A global pandemic, overdue racial reckoning, and the heat of climate change are all magnifying how essential housing and community resources are to giving people the freedom to make the best life for them and their families. Sadly, those community resources, especially safe and fair housing, are in short supply. To ensure that neighborhoods grow to be healthy, racially equitable, and resilient enough to thrive through change, we must enable communities, right now, to plan for and invest in their future.

Sunset Court, Renton
Photo Credit: William Wright Photography

Extensive coordinated planning, and substantive, varied public funding mechanisms are the norm for transportation projects. Why not housing and community development? Transportation Benefit Districts were created by the State Legislature as an option for local governments to fund transportation improvements that were a part of local, regional, or state transportation plans. Since then, over 100 Transportation Benefit Districts have formed across the State, collecting revenue for important transportation improvements.

Replicating the success of Transportation Benefit Districts, Housing Benefit Districts (HBD) will enable local governments to fund the acquisition of land around transit centers for low-income and middle-income housing and community development projects. Housing Benefit Districts will also ensure that we get the most out of our region’s $60 Billion public investments in transportation by promoting thoughtful, coordinated housing and complete, walkable neighborhoods around transit stations.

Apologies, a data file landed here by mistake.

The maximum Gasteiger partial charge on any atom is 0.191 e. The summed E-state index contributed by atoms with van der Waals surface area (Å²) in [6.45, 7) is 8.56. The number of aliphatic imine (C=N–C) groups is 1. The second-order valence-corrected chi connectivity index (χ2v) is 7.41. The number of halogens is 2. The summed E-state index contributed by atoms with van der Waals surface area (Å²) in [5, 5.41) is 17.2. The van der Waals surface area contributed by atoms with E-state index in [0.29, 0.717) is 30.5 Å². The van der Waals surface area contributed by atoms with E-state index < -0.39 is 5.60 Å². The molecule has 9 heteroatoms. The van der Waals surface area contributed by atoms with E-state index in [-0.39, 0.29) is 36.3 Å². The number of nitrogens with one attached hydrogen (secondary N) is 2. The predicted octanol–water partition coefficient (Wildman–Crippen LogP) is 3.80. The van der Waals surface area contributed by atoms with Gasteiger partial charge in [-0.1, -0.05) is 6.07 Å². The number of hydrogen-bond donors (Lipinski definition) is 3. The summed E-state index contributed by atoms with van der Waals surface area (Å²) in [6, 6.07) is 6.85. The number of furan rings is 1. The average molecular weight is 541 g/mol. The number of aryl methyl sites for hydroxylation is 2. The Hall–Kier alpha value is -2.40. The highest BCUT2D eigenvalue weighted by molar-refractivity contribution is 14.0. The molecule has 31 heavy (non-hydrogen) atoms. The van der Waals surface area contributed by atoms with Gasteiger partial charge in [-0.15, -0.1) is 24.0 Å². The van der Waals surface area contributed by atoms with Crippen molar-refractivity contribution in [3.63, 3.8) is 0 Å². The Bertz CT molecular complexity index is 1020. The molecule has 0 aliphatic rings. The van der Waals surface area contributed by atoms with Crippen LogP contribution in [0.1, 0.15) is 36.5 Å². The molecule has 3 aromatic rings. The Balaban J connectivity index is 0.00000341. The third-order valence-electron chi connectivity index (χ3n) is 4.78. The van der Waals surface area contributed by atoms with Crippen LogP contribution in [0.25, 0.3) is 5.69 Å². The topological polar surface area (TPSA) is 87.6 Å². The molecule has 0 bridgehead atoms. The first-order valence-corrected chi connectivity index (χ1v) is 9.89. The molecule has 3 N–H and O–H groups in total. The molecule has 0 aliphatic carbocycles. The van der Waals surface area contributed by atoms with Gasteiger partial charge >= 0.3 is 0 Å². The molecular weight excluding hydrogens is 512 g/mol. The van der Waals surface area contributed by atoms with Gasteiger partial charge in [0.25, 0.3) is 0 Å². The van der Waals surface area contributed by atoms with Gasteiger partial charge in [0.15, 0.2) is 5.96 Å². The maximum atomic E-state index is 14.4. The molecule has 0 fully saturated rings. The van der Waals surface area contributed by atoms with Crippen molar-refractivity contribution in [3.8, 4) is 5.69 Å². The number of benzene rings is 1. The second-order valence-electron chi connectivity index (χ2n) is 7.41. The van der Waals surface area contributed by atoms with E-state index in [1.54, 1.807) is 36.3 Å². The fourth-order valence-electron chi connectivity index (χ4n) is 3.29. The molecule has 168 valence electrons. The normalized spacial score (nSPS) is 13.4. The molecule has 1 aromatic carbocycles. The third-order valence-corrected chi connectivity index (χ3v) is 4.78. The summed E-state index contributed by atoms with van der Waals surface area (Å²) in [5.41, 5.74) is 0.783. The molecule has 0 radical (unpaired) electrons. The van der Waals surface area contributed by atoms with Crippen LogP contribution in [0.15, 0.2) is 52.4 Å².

What You Need to Know

What is a Housing Benefit District (HBD)?
A tool that cities and counties can use to plan for and fund land assembly and predevelopment infrastructure work for affordable housing near major transit stops.

What are the benefits to communities?
Communities will be able to conduct planning that ensures equitable economic outcomes, particularly for low-income households and Black, Indigenous, People of Color households. Communities will also be able to acquire land and invest in infrastructure development.

How is affordable housing development ensured?
The value accretion from jurisdictions’ investment in infrastructure, and the acquisition and assembly of parcels early in the market cycle, will enable jurisdictions to sell a majority of that land at a discount for the construction of low-income (0-80% AMI) and workforce (80-120% AMI) housing, in accordance with affordability restrictions.

What are the prerequisites for establishing an HBD?
To ensure that resources go to jurisdictions that are committed to urban residential capacity best practices, HBDs can be established by jurisdictions that have a housing action plan that includes two elements to increase urban residential capacity.

How are HBD programs funded?
Taxing and bonding authority including a local sales and use tax not to exceed 0.2 percent, and a property tax up to $1 per $1,000 in assessed value. Authority to issue general obligation bonds up to 1.5 percent of the value of taxable property in the district, and up to 5 percent of the taxable value of property for capital purposes.

Who provides oversight and technical assistance for HBDs?
To support local communities and to ensure that station area plans are consistent with regional growth strategies and with the vision of complete communities, seven advisory board members appointed by the Governor will form a state-wide Advisory Board.

Where can I read the bill and track bill progress?
At the Washington State Legislature Website here.